The New York Jets have been fielding a secondary full of undrafted free agents and late round picks (Bless Austin, Arthur Maulet, Bryce Hall, Lamar Jackson). The 23rd pick in the Draft provides the Jets with a chance to fill a very important role.
Now, for Jets fans, nothing will ever compare to the illustrious career of Darrelle Revis. The future Hall-of-Famer had a career so good that even Patriots and Buccaneers fans try to hold on to a slice of that. But Revis has, and always will be remembered as, a New York Jet. And since him, nothing has been quite the same. But Jaycee Horn out of South Carolina can be a prospect the Jets defense has been missing for quite some time.
If you wanted to make the prototypical cornerback in Madden, they would look something like Horn. Measuring in at six foot one (6’1”) and 205 pounds, Horn is larger than the average cornerback (5’11”, 198lbs). He boast some long arms. His 40-time based on film review is something teams may be concerned about. At a projected 4.45+, Horn lays outside the range for ideal cornerback speed. The plus side is, he has the technique to back it up.
Stats and Awards
“True-Freshman SEC Starter”. In his first season, Horn started 10 out of 11 games for the Gamecocks. Being a starter in the SEC is no laughing matter- the conference breeds NFL players. The choice to South Carolina, one of the lesser teams in the conference, was of Horn’s own doing. He wasn’t a mediocre player who took the best offer he had available. With scholarships to NFL factories like Alabama, LSU, and Clemson, Horn chose South Carolina to blaze his own path. And he did just that.
He earned Freshman All-SEC honors, and carried that to starting all 12 games his sophomore season. In his final year as a junior before declaring for the Draft, Horn earned All-SEC Second Team honors.
This past season, before opting out of the remainder of the season, Horn allowed only 8 catches on 24 targets in 7 games for 116 yards. Simplified, that’s one catch a game, 3 targets a game, and 16 yards a catch.
Jaycee Horn is the son of former Saints wide receiver Joe Horn. The League is in his blood. But the biggest positive about Horn is his physicality and aggressive mentality. For a team like the Jets, they haven’t had an aggressive culture of domination in years, especially from the cornerback position.
With long arms, Horn embraces and thrives in press coverage rolls. Seldom do the wide receivers he faces get off without contact. He will get his hands on the receiver and stay with the man. In any defense, across any level, that is the key to disrupting pass concepts and throwing quarterbacks off their rhythm. The quarterback-wide receiver connection is about timing. All it takes is someone willing to get up and get in the way legally to throw and offense out of sync. Look to current AFC East winners in the Buffalo Bills. In an offense formulated around an efficient passing game, someone who can at least challenge the likes of Stefon Diggs can ruin the offense and force the quarterback to their second reads, all the way to the check down.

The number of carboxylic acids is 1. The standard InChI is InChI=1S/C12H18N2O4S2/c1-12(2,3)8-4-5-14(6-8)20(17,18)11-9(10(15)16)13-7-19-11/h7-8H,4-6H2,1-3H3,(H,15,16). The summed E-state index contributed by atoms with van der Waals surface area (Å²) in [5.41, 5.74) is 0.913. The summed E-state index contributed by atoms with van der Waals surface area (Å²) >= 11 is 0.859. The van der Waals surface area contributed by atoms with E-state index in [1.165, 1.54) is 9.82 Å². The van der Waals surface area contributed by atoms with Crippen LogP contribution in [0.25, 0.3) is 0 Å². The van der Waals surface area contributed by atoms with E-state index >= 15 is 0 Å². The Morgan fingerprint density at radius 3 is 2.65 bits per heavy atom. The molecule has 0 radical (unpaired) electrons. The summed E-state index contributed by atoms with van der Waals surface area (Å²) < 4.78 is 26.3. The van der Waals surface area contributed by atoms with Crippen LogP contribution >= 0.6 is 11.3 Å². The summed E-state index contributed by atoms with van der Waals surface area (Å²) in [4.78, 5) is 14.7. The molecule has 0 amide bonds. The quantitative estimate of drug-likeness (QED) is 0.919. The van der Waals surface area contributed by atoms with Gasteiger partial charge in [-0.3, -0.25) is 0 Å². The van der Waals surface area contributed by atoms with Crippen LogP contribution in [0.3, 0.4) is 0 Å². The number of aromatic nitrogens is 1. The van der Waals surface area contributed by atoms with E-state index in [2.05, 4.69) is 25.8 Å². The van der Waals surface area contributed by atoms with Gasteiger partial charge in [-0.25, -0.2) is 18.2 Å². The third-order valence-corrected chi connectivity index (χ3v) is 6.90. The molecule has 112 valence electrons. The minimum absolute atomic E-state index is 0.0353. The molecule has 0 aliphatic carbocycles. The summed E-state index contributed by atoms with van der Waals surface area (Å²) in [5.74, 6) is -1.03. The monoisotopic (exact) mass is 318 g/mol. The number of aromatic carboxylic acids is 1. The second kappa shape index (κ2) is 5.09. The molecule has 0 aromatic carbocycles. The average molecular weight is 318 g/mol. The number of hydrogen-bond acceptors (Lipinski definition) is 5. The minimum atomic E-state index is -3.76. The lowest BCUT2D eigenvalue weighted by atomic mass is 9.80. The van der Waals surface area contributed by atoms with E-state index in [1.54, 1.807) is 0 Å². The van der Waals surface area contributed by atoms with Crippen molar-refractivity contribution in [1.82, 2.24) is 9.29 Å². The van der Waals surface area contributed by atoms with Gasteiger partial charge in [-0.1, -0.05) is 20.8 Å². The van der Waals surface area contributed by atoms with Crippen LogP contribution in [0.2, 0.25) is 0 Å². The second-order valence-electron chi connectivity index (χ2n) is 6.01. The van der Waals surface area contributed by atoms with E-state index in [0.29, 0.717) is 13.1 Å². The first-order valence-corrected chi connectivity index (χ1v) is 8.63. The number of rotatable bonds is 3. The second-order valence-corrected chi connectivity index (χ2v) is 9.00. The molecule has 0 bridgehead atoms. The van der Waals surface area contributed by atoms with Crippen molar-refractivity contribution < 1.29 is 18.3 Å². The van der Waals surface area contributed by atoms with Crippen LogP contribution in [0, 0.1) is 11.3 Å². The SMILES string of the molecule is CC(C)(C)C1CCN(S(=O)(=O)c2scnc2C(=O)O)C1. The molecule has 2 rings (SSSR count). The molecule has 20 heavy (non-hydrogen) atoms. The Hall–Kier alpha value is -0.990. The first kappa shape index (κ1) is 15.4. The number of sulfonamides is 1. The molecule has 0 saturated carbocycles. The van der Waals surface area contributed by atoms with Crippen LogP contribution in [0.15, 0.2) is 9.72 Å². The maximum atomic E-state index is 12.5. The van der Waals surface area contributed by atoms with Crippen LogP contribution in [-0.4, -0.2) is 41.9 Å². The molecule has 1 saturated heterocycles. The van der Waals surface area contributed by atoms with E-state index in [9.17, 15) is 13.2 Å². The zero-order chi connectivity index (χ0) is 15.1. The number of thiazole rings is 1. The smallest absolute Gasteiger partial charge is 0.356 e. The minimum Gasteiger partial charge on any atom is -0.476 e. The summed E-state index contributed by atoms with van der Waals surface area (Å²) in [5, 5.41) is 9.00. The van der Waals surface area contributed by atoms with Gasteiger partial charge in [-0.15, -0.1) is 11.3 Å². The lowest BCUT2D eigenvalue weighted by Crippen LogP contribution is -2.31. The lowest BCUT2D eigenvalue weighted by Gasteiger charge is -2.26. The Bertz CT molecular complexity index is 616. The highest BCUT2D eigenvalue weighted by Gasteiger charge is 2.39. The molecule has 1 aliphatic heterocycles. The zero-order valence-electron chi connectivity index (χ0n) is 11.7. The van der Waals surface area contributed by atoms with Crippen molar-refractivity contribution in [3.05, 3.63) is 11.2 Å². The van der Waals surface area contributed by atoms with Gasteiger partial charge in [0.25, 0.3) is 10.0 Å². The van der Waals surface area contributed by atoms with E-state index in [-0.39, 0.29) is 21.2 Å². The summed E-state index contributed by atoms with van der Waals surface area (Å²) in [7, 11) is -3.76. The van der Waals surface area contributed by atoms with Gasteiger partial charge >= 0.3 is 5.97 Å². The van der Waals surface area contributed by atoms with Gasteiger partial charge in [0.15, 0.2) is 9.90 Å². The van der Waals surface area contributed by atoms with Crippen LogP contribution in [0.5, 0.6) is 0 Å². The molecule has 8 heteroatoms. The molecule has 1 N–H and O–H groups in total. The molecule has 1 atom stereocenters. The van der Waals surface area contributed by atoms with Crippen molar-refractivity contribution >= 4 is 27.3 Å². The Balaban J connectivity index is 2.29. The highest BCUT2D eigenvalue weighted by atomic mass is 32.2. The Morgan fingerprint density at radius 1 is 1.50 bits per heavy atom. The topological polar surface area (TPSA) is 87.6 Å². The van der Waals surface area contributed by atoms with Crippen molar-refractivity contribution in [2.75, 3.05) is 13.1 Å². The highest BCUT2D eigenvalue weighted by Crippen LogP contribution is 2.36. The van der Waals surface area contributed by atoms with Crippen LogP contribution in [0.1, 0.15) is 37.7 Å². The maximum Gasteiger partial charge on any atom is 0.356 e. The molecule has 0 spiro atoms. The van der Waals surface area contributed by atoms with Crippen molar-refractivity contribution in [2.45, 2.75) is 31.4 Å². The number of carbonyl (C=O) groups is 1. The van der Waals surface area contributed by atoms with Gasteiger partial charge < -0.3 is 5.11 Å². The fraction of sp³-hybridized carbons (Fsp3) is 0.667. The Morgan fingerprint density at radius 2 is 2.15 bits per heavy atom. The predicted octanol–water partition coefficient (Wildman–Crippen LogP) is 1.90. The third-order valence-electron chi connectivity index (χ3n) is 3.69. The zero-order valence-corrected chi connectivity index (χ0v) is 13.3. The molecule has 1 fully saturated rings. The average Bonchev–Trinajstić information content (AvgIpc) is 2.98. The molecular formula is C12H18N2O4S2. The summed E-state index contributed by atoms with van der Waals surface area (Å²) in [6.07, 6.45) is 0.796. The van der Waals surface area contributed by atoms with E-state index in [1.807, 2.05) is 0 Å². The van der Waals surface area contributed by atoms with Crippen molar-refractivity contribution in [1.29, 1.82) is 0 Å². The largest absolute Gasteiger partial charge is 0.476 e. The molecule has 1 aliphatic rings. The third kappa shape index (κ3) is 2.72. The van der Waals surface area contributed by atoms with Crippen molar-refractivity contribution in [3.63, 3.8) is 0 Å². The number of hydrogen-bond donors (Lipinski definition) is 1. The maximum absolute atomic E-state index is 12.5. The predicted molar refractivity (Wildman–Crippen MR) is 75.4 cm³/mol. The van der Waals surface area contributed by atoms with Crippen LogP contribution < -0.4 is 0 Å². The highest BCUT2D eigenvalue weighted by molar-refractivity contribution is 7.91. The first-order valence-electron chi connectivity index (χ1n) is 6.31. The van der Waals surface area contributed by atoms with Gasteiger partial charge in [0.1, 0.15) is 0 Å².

Wide receivers live off the space they are able to create. Horn doesn’t let that space exist. He has fast feet and a twitchy recovery. On film, if he over commits on a release he has the athletic ability to correct himself and drive on the route like he never got turned the wrong way in the first place. That same athleticism allows him to close on drags and whip routes which are nightmares for average corners to cover.
His physicality and long arms also mean Horn can get to the ball. More times than not he strives to make the extra effort to get to the ball, and isn’t satisfied with making a tackle on a catch. Horn wants the pass breakup, he wants the forced incompletion, and he’ll try to Peanut Punch the ball out until after the whistle blows. Horn is a straight up dog with a tenacious attitude that frankly, any NFL defense wants.
He can play anywhere on the field and play any style. He can roll into the slot and play ball with the short fast guys who like a free release. (Granted, both Brian Poole and Javelin Guidry have allowed a grand total of one touchdown given up from the slot). But more importantly, it means that the NFL offenses that like to move their #1 into the slot to get them open, can’t. Horn can follow anywhere. And as always, you can put him alone on the island and trust you wont have issues. He’s fundamentally sound. He can mirror and he can press. He can trail, and he can play over the top. What you need him to do, he can. Oh, and he can shed blocks to set the edges or make the tackles in the run game.
There are two primary concerns about Horn as an NFL prospect. First, as previously mentioned, his speed. There’s a little concern about his ability to stick with the faster receivers who can take the top off the defense. A solid Pro Day can put those concerns to ease. Second, there is such a thing as overly physical. Although it’s something to be corrected in coaching, Horn got away with a lot of extra grabbing in college. The NFL wide receivers can punish a handsy corner if they aren’t fundamentally sound, and the referee’s are more apt to looking for that defensive flag.
Horn would become an instant starter, likely being complimented by Brian Poole (Or Guidry is Poole isn’t resigned) in the slot, and Bryce Hall on the other sideline. He is without a doubt one of the missing pieces on the defense, and his production would immediately make people notice. For a team with such a weak, young secondary, Horn’s physical abilities and mentality make him an attractive prospect for the Jets defense. If he’s available at 23, Joe Douglas needs to pull the trigger to solidify a corner who can travel for years.